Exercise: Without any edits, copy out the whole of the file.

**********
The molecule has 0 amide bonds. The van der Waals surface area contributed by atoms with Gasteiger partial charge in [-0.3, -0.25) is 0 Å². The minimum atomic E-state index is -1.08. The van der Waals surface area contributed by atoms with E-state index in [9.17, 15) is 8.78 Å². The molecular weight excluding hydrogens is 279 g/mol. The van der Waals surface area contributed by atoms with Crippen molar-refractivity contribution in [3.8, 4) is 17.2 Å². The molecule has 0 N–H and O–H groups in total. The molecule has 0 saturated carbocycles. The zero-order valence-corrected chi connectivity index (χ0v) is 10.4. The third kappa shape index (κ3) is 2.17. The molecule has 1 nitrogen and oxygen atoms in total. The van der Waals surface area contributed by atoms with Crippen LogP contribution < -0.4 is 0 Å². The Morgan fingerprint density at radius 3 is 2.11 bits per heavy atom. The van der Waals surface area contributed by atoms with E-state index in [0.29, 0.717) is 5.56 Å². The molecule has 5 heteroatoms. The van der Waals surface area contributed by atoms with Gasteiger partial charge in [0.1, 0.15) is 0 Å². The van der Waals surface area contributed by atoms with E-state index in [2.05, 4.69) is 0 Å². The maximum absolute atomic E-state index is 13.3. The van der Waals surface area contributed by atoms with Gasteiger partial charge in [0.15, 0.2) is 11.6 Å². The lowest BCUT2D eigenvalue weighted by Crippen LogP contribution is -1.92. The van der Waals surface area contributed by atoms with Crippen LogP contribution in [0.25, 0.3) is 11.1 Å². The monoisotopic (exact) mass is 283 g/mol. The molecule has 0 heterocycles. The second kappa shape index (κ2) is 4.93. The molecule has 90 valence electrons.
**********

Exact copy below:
The molecule has 0 amide bonds. The van der Waals surface area contributed by atoms with Gasteiger partial charge in [-0.3, -0.25) is 0 Å². The minimum atomic E-state index is -1.08. The van der Waals surface area contributed by atoms with E-state index in [9.17, 15) is 8.78 Å². The molecular weight excluding hydrogens is 279 g/mol. The van der Waals surface area contributed by atoms with Crippen molar-refractivity contribution in [3.8, 4) is 17.2 Å². The molecule has 0 N–H and O–H groups in total. The molecule has 0 saturated carbocycles. The zero-order valence-corrected chi connectivity index (χ0v) is 10.4. The third kappa shape index (κ3) is 2.17. The molecule has 1 nitrogen and oxygen atoms in total. The van der Waals surface area contributed by atoms with Crippen LogP contribution < -0.4 is 0 Å². The Morgan fingerprint density at radius 3 is 2.11 bits per heavy atom. The van der Waals surface area contributed by atoms with E-state index in [0.29, 0.717) is 5.56 Å². The molecule has 5 heteroatoms. The van der Waals surface area contributed by atoms with Gasteiger partial charge in [0.1, 0.15) is 0 Å². The van der Waals surface area contributed by atoms with E-state index in [2.05, 4.69) is 0 Å². The maximum absolute atomic E-state index is 13.3. The van der Waals surface area contributed by atoms with Gasteiger partial charge in [0.15, 0.2) is 11.6 Å². The lowest BCUT2D eigenvalue weighted by Crippen LogP contribution is -1.92. The van der Waals surface area contributed by atoms with Crippen LogP contribution in [0.25, 0.3) is 11.1 Å². The monoisotopic (exact) mass is 283 g/mol. The molecule has 0 heterocycles. The second kappa shape index (κ2) is 4.93. The molecule has 90 valence electrons.